Today, Fortune and Great Place to Work named Salesforce a Best Workplace for Women for the second year in a row. And while we are incredibly proud of this honor and of all our efforts to-date to earn this important distinction, there is still much work to be done to create an equal workplace for all.
Making workplace equality a priority is a critical first step in achieving this goal. In fact, only a few years ago we did just that when we elevated Equality as an official Salesforce core value. This reflects our deep commitment to both creating a diverse workplace that represents the communities we serve and building an inclusive culture where everyone feels seen, heard, and valued — one that fights for the equality of every human being.
Let's take a quick look at how courageous conversations and bold actions at Salesforce around equality have helped us earn this incredible honor.
One way every company can achieve a more equal workplace is by taking steps to address the pay gap. Equal pay for equal work isn’t just the right thing to do, it’s just good business sense. Our employees trust us with their careers. They expect us to provide a safe and great place to work just as much as they expect us to pay people fairly. When we deliver on these expectations, it becomes easier for us to attract and retain the very best talent in the industry. This is at the very heart of how we plan to achieve our business goals.
Our journey to equal pay actually started with a courageous conversation. The wage gap is something that I had discussed with my colleague and longtime friend, Leyla Seka, for months before ever raising the issue to senior leadership. We had both benefitted from Salesforce's initiatives to advance high-potential women into leadership, so we thought we'd put our heads together to figure a way to help other women at Salesforce succeed.
In 2015, we raised the issue of equal pay to Salesforce Co-CEO Marc Benioff — not as the head of HR and a product leader, but as two women who wanted to provide an equal opportunity for all. As a result of this conversation, Salesforce decided to make equal pay part of its DNA and committed to reviewing compensation on an ongoing basis. This included closing any gaps that existed. To date, Salesforce has invested around $8.7 million to address statistically significant differences in pay. But this is not something we want to own ourselves; industry-wide action on this issue is crucial. After all, every company today has HR data to fix these gaps. Your business just needs to be willing to address and take action on it.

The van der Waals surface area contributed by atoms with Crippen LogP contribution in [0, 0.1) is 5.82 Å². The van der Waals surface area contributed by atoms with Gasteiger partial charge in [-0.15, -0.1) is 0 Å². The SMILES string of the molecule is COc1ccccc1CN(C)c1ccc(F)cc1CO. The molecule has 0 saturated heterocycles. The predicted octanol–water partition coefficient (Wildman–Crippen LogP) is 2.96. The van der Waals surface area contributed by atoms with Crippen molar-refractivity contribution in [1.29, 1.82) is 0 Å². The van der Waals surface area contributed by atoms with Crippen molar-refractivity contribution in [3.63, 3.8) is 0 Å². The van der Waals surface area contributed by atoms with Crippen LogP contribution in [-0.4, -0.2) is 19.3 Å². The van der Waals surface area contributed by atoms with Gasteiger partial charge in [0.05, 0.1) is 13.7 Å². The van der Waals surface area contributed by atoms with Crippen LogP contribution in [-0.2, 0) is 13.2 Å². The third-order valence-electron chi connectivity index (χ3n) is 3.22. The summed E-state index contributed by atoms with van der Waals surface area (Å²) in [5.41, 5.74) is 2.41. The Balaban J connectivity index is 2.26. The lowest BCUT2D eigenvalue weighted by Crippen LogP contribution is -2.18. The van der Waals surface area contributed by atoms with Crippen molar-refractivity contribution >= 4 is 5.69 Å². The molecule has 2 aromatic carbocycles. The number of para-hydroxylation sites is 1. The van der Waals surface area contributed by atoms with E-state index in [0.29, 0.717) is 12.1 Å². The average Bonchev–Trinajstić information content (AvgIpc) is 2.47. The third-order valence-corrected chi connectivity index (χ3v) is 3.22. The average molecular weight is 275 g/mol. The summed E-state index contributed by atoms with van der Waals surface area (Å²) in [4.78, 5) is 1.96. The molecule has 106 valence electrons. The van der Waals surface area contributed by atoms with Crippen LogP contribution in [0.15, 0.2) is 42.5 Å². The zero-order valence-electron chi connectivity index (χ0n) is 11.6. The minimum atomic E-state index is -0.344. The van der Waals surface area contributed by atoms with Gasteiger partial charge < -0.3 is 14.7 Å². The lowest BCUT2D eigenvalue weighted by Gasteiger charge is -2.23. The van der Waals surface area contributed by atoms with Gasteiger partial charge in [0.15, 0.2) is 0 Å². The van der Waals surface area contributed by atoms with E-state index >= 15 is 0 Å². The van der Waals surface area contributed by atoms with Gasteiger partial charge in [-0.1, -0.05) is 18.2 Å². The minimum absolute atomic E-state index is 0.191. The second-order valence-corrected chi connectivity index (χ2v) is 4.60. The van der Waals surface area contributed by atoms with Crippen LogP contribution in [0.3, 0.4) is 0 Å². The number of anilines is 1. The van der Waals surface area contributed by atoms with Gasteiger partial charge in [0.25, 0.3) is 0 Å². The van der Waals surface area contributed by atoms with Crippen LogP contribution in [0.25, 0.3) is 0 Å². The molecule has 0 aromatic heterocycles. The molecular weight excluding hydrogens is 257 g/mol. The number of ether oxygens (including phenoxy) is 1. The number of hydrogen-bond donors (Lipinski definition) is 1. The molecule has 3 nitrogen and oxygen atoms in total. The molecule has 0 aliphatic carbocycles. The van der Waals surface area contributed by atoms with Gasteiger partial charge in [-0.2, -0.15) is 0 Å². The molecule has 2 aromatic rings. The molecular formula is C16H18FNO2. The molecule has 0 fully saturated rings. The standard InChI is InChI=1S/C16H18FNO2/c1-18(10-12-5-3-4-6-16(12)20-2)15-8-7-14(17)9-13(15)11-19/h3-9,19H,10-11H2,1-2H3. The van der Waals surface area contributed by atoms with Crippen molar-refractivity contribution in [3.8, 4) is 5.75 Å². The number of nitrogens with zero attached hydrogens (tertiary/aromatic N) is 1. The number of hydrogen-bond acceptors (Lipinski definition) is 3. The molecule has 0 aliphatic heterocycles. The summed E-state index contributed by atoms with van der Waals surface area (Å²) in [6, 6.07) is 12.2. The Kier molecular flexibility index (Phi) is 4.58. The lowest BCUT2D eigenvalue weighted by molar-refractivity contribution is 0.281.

A few years before addressing equal pay, Salesforce Co-CEO Marc Benioff ignited a courageous conversation. When looking around the room at an executive management meeting, he asked, “Where are all of the women?” From that point forward, he didn't ever want to see a lack of diversity at management meetings. Since that time, we've taken steps to ensure that the makeup of our management meeting attendees more closely resembles the makeup of our employee population.
Supporting the needs of working parents is also a top priority for us. That's why we decided to revise our policies a few years ago to make it easier for our employees to be even more successful, whether at work or at home. Today, all employees get 26 weeks of parental leave — regardless of gender — to spend time bonding with their new children and get the hang of life as a parent. For us, an important distinction was the word “parental.” We're not just talking about moms anymore; we believe that men should be empowered to spend time with their new families, too. No one, regardless of gender, should ever be penalized or stigmatized for taking time off to do one of the most important jobs: being a parent.
We're proud of the progress we've made thus far and excited about the amazing work we'll continue to do well into the future. Find out more about how we're continuing to build a great workplace for all by visiting http://salesforce.com/equality.